in the ray version has been removed by interference and the phase singularities in the wave catastrophe
have been removed by discretization. The right hand two panels show zoomins of two vortexantivortex pairs
in the discrete case. The discretization of the quantum amplitudes in a quantum field means that vortices become
nonlocal and phase singularities can no longer occur. The cusp shown in these figures is actually in
Fock space
which is the natural domain for quantum field theories. It is generated by the collective
dynamics following a quench in a spin
system with longrange interactions, or equivalently, two coupled BoseEinstein condensates.
Similar structures occur in coordinate space on a
spin chain.
 
The point of view taken in the above description of ray and wave catastrophes/caustics
is essentially that espoused in Michael Berry's review
Singularities in Waves and Rays in Les
Houches, Session XXXV, 1980 Physics of Defects,
edited by R. Balian et al. (NorthHolland Publishing, Amsterdam, 1981). Ulf Leonhardt has pointed out that
Hawking radiation from a black hole
can be interpreted as a quantum catastrophe.

Overview of ultracold atoms 

Ultracold atoms are an area of research which began with the development of the technique of laser cooling (1997 Nobel prize in Physics for Chu, CohenTannoudji and Phillips). Laser cooling allows one to cool atoms down to some millionths of a degree above absolute zero, they can then be held in atom traps made from electromagnetic fields and/or `optical lattices’ made from the interference of two or more laser beams. In this second configuration the atoms are analogous to electrons in a crystal lattice like those found in a metal, but with (at least) three crucial differences:
Cold atoms can therefore be used to investigate single and manyparticle quantum mechanics in a system that can be stripped down to the bare essentials. A good example is the superfluid to Mott insulator transition (the Mott insulator state is believed by some people to play a role in hightemperature superconductivity), which was observed in atoms in an optical lattice in 2002 [Greiner et al, Nature 415, 39 (2002)]see figure. At a particular ratio between the lattice depth and the interaction strength the atoms undergo an abrupt change from being in a superfluid state, with the atoms delocalized across the lattice, to suddenly having exactly one atom per site with highly suppressed fluctuations. This is an example of a socalled quantum phase transition between different ground states of a manyparticle system, in this case between a coherent state, where each atom is in a superposition of being on many different sites, and a Fock state of exactly one per site.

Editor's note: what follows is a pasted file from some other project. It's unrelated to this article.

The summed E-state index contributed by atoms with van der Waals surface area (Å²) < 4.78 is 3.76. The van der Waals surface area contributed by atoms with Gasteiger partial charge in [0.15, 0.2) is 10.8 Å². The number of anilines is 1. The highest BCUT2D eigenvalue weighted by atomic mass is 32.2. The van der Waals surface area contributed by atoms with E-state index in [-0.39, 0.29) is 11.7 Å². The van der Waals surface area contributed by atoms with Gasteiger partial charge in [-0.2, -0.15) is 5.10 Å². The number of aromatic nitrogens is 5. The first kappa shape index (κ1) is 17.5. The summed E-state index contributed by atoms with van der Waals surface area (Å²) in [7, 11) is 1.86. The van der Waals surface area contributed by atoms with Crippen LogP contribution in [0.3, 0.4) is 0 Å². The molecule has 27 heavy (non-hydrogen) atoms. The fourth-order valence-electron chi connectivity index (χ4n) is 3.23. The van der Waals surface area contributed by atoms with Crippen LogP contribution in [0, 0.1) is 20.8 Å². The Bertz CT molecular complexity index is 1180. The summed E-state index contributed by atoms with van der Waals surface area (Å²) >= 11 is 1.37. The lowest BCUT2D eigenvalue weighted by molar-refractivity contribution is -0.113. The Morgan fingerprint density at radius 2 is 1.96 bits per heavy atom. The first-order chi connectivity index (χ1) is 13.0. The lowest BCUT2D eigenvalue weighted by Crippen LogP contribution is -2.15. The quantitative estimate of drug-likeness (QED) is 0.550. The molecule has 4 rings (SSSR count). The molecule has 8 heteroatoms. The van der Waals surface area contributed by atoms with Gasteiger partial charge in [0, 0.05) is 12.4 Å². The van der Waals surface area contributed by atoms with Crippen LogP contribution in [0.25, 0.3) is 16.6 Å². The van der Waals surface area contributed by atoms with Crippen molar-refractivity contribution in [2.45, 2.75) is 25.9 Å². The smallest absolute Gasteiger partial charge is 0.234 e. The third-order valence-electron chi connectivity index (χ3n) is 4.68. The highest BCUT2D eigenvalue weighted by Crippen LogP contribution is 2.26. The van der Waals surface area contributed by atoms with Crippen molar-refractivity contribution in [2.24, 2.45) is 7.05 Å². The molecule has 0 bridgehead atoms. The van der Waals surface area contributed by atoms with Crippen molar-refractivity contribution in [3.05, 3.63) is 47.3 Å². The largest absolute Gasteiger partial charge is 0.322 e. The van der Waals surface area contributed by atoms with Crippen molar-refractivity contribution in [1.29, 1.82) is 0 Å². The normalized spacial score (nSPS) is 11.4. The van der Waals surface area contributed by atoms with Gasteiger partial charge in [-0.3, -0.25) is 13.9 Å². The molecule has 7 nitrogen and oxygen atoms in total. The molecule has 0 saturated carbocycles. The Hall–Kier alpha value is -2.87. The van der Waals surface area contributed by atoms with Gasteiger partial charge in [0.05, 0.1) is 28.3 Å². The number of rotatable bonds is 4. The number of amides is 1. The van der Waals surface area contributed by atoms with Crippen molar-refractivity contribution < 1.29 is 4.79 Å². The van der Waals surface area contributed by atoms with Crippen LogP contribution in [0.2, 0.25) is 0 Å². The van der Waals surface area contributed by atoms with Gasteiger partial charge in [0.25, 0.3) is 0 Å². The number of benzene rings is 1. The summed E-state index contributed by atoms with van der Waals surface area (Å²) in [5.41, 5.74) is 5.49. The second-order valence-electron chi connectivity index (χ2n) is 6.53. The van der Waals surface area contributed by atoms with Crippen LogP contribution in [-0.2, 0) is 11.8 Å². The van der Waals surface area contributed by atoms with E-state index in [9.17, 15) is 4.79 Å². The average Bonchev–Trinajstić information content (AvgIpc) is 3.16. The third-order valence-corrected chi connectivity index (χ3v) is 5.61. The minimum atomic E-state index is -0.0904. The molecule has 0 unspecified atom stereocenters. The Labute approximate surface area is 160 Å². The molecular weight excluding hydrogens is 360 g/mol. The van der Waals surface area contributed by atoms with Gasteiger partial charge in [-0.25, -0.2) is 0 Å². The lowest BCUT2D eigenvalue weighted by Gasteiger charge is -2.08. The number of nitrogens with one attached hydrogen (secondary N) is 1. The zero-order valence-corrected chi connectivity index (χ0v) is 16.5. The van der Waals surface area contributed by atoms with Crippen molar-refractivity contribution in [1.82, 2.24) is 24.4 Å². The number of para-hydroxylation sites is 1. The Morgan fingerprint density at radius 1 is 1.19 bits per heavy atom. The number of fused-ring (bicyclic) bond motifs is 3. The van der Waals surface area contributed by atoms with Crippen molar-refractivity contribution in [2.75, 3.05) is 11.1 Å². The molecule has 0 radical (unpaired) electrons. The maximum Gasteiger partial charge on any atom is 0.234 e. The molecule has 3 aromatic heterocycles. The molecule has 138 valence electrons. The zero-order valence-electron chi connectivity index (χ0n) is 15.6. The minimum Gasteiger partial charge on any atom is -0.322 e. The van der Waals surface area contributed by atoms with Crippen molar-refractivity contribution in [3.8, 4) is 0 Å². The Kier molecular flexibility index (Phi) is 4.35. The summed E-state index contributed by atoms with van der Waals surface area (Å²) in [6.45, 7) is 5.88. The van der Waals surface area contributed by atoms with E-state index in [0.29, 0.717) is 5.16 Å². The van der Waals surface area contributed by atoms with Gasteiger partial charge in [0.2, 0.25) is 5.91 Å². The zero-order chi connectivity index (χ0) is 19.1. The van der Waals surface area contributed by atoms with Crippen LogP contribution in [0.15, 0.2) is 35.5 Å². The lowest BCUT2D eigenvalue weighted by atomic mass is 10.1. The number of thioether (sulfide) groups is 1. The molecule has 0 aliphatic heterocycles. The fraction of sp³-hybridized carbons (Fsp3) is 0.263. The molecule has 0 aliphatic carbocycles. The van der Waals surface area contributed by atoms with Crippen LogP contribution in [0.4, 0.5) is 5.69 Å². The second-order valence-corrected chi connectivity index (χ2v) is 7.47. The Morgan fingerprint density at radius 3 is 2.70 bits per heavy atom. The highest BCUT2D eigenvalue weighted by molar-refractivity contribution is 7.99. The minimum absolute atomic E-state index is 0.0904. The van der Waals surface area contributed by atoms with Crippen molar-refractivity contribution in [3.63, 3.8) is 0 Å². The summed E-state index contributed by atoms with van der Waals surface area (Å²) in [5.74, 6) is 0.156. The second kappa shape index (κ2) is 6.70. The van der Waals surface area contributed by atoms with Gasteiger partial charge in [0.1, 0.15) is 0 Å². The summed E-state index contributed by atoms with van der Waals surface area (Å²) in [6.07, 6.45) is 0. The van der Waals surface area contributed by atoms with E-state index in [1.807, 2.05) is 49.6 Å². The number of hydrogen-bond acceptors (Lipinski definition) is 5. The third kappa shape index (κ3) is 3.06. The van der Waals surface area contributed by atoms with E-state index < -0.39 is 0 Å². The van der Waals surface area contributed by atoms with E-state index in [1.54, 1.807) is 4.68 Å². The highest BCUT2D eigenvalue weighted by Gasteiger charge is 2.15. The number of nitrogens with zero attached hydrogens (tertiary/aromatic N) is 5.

A BoseEinstein condensate (BEC) is a quantumcoherent state of matter in which every atom is in the same quantum state. From an AMO perspective a BEC is to atoms what a laser is to photons. Lasers were pure research in the 1950s and1960s but nowadays they are found in a tremendous range of technology from communications (e.g. the light in optical fibres) to medicine to CD players and supermarket checkouts. Coherent matterwave optics based on BECs (where all the atomic de Broglie waves are in phase) is just starting out, but is rapidly becoming a very active research area. One reason for all the excitement is that the wavelength of atoms can be orders of magnitude smaller than that of light and so an interferometer based on atoms has the potential to be much more sensitive. Another very important difference is that atoms interact quite differently with their environment than photons. For example, atoms couple directly to the gravitational field and so can be a sensitive measure of gravity. It may come as a surprise to learn that, although gravity has been intensively studied on large length scales, the situation at short length scales, below about a millimeter, is comparatively unknown. Atomic interferometers hold out the possibility of making exquisitely sensitive measurements of the gravitational field at very small distances from an object. Such measurements might have farreaching consequences since string theory, the current most fundamental but as yet untested theory of `everything’, predicts extra dimensions which can soak up gravitons and thus weaken gravity on small scales [see Lisa Randall, Warped Passages: Unraveling The Mysteries Of The Universe's Hidden Dimensions (Ecco, New York, 2005)].